My Marine had his arms by his side, with a combat blade in a reverse grip in one hand, and his bolt pistol in another. He was looking sidelong at the camera, with his rear leg up a little on the rock, while the front leg was extended to the ground. I wish I knew how to take screenshots on my 360 so I could analyze the pose.

Anyhow, I decided that it would be interesting to try reposing some legs and arms to make what will eventually become my Raven Guard Vanguard or Assault Marines. You know, once I finish my Ultramarine Command Squad, and the Vindicator, and the Raven Guard Shadow Captain...

In my searches, I saw some absolutely great work, and some complete butchery of parts. As part of those trends, I saw some nice things done to expensive models, and then some expensive models that were completely ruined. An entire squad of Forgeworld Mk4 Marines sliced up at the joints, and then glued back together with the gaps poorly filled with Greenstuff, or knee plates cut through and not replaced. It's not a new idea. I've seen examples online of people who buy a $400 Warhound Titan and then take a Dremel to it to give it "battle damage" or saw through joints to pose things awkwardly or with massive gaps.

Those are those peoples' models and they're free to do what they want with them. But the question popped into my head "What's the most expensive model someone risked a conversion on?".

Personally, I'm not a big risk taker with my expensive models. I'm not going to chop apart my Korvydae model to repose his legs. I've also avoided buying the Finecast Lord Executioner model and removing his arms and pads for fear of ruining a $23 model. I've done some small reposing on arms, but that's about it. The only major attempt I ever made at a leg chop/repose was for my old Master of the Forge. I'd originally intended to repose and build him some bionic legs. I started like this, but abandoned the idea when I laid hands on a set of the metal Iron Hands upgrade legs.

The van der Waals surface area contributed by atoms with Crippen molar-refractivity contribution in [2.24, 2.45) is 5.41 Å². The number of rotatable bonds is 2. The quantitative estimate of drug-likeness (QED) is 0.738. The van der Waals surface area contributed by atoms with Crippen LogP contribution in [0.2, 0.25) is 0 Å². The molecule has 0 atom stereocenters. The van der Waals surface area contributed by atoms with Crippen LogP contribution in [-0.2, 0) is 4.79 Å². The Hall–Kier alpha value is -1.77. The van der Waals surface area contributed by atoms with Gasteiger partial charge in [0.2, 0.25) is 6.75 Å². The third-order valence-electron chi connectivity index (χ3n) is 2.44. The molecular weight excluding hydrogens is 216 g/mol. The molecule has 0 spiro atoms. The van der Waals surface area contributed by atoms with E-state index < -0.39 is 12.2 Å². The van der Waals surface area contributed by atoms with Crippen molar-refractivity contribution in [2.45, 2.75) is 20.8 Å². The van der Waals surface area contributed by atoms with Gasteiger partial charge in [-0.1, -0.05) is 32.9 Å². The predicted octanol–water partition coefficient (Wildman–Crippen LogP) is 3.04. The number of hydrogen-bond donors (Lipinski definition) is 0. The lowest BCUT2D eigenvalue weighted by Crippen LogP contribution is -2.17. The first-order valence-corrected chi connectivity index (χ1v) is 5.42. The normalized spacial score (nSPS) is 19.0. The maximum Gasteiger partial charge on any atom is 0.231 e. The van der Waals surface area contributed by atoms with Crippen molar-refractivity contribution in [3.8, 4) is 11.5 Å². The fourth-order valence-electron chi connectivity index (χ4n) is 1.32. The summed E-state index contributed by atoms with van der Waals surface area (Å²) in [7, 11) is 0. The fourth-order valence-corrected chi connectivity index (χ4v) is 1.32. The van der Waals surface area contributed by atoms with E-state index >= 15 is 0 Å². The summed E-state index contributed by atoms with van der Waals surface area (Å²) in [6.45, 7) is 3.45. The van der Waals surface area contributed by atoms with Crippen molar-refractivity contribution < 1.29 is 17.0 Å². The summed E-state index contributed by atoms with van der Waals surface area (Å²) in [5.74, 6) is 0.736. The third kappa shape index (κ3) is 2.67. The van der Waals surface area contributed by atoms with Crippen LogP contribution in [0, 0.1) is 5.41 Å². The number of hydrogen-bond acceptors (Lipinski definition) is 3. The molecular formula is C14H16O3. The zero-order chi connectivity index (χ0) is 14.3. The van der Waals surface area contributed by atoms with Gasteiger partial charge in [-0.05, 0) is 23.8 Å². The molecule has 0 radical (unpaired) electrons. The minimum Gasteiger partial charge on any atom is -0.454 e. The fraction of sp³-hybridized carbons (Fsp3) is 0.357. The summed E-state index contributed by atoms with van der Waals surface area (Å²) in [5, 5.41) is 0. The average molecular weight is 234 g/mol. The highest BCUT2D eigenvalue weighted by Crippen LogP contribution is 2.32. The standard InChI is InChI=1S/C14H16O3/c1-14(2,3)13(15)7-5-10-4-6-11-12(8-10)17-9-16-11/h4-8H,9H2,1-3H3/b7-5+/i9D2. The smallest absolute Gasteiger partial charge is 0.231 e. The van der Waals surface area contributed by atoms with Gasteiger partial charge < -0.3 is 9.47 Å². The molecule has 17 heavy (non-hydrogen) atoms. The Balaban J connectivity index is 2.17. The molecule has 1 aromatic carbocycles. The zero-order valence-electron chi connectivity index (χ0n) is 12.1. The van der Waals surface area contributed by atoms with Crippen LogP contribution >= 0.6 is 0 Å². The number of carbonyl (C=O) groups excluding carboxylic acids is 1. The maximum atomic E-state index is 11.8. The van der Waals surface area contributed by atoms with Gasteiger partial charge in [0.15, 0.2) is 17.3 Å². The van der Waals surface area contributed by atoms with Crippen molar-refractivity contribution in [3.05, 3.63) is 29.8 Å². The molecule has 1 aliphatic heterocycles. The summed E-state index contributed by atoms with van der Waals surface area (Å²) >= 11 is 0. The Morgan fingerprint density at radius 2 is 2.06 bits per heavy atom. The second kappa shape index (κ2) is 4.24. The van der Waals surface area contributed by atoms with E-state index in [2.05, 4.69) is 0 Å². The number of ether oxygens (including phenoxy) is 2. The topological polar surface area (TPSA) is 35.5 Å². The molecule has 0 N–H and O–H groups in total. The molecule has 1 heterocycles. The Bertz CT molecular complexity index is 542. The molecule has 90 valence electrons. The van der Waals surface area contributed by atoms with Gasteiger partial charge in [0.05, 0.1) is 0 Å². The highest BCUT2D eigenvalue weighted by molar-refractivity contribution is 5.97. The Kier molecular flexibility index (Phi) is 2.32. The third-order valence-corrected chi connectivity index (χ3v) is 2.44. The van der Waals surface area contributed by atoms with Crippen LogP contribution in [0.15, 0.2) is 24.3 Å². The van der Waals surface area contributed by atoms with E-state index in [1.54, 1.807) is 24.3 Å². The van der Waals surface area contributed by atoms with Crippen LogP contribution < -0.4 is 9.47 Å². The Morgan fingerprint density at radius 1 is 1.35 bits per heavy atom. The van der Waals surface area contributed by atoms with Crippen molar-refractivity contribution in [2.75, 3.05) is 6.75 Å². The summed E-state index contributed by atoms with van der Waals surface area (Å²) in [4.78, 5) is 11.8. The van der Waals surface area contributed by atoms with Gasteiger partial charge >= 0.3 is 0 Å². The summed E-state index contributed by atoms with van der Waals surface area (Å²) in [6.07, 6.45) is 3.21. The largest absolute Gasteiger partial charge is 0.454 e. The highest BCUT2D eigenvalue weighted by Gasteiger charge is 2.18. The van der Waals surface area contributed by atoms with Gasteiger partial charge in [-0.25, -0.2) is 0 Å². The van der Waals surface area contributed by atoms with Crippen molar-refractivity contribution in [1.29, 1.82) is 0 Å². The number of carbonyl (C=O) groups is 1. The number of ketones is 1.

Even with the planned Raven Guard reposing, I'm thinking a lot about using salvaged/stripped parts to minimize the bitz cost. This might be a mistake, as a good model deserves new/fresh parts. Marine legs are one of the more expensive infantry bits you can buy, so I'm a little reluctant to invest in a ton of new legs for chopping up (though I actually already have plenty in my bitz boxes).
I've bought some expensive parts for kitbashes, but never for a full on chop-and-slice conversion.

What's the most expensive model you've ever sliced to pieces? Were you hesitant about it, or were you confident enough in your abilities to fix any mistakes?

 


8.20.2014

Checking In

It's been some time since my last posting, so I figured it was time to check in with an update and some random thoughts.

I took the last week off work (hooray for paid vacation days), but didn't paint a whole lot. I had a lot of home improvement projects to do (and still do, nothing takes the time you'll think it'll take). I only found a few spare moments here and there to pick away at things. I primed the Standard Bearer, but not his banner. It's separate from the pole for painting. I also finished painting blue on the siege shield of my Vindicator (also separate from the parent model for painting). No picture, as I figure no one really needs or wants to see a siege shield painted plain blue.

I can't decide if I should finish the rest of the dozer in metallic colors before masking off the angled stripe I plan to airbrush across the front, or if I should airbrush the stripe and then finish the metals. It probably doesn't make much difference, as the stripe won't cross the metal areas.

I've selected some preliminary parts for the fourth member of the squad, who is the anti-armor and demolitions expert. I chose one of the armored torsos from the Forgeworld Mk4 Power Weapons Set, basic legs (no need for a tabard under all that plating), and haven't picked a helmet yet. FW parts are always ever so slightly smaller than GW plastics, so some heads look odd on the torso I picked. I thought about the grilled helmet from the VenDread kit, but it looks hilarious when test fitted in place.